The Northern Pacific Ocean, and its adjacent rivers, are home to a species of fish known as the red salmon. Also called blueback salmon or sockeye salmon, the fish are the third most common species of Pacific salmon. Red salmon that are completely landlocked in lakes are known as kokanee.
Adult sockeyes feature dull, green heads and red bodies during spawning, giving them the name red salmon. Younger salmon of the species are usually a deep blue-black color with silver-tinted scales. The fish's tail, back, and dorsal fin are solidly colored throughout, and normally do not feature any distinctive markings or spots. Male blueback salmon grow humps on their backs, as well as hooked teeth and jaws, during their journey to freshwater from the saltwater of the Pacific Ocean.
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Sockeye fry, or young fish, prefer zooplankton to eat, such as cladocerans, ostracods, and copepods. They also eat small insects. Adult red salmon continue to eat these foods, though some larger animals, such as squid, small fish, and fish larvae, make up the rest of their diet.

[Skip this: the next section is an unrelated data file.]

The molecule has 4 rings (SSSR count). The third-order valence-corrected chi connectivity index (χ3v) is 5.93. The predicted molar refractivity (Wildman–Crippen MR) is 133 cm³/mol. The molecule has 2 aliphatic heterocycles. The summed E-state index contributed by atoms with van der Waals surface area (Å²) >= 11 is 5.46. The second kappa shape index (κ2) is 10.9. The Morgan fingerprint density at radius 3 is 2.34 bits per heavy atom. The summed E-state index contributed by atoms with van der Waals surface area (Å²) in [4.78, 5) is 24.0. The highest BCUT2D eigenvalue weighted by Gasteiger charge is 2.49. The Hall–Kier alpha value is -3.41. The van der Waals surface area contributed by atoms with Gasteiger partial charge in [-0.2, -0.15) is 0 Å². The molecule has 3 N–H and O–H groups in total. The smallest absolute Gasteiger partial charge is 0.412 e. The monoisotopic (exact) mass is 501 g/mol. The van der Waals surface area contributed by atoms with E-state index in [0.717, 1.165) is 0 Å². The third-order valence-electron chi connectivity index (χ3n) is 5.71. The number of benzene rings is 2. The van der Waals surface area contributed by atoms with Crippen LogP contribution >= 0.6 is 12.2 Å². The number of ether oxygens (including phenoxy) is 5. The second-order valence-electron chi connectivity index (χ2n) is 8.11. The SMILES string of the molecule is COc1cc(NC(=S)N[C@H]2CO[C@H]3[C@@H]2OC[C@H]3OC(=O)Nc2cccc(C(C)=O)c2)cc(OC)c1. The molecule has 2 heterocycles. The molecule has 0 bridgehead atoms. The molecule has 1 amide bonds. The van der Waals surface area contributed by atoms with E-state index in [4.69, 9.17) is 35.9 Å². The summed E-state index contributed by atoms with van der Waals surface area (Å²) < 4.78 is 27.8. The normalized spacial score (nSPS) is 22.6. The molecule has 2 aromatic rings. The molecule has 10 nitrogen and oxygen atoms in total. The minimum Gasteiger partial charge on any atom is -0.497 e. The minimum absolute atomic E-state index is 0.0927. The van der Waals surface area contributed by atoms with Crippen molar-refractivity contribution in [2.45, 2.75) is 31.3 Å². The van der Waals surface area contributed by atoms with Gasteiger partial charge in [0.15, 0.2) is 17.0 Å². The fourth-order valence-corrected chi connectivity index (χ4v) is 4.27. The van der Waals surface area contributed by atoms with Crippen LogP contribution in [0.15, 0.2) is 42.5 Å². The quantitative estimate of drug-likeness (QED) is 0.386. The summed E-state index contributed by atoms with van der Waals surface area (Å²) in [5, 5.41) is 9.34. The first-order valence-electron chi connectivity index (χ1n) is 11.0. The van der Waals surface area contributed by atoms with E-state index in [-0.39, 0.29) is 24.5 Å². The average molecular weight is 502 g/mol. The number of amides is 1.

These fish can be found in a fairly wide range of habitat. They swim as far south as the Columbia River in the eastern Pacific Ocean, and as far north as the Canadian Arctic area. Sockeye salmon can also be located in Japan. Lake-based, landlocked red salmon can be found in a dozen states across the United States, as well as in Canada.
When they are born, sockeye fry live up to three years in freshwater prior to migrating to saltwater. Once in the ocean, they spend up to four years there, rapidly growing, before returning to spawn in the freshwater. Salmon are thought to use their keen sense of smell in order to return to their freshwater lakes of origin. Following spawning, salmon die within weeks. Some sockeye, however, do not migrate at all.
Commercially, red salmon are caught and sold for food. Fishermen often use gillnets and seines to capture this species. The fish are sold frozen, canned, and fresh, depending on the location of the market. Some people living on the coast also fly fish for the salmon personally. Salmon has a firm texture and strong flavor.
Listed as an endangered species under the United States Endangered Species Act, red salmon in the Pacific Northwest are protected by the National Marine Fisheries Service in the Snake River. In Lake Ozette, Washington, the fish are protected as a threatened species. Red salmon in other areas are not considered endangered or threatened.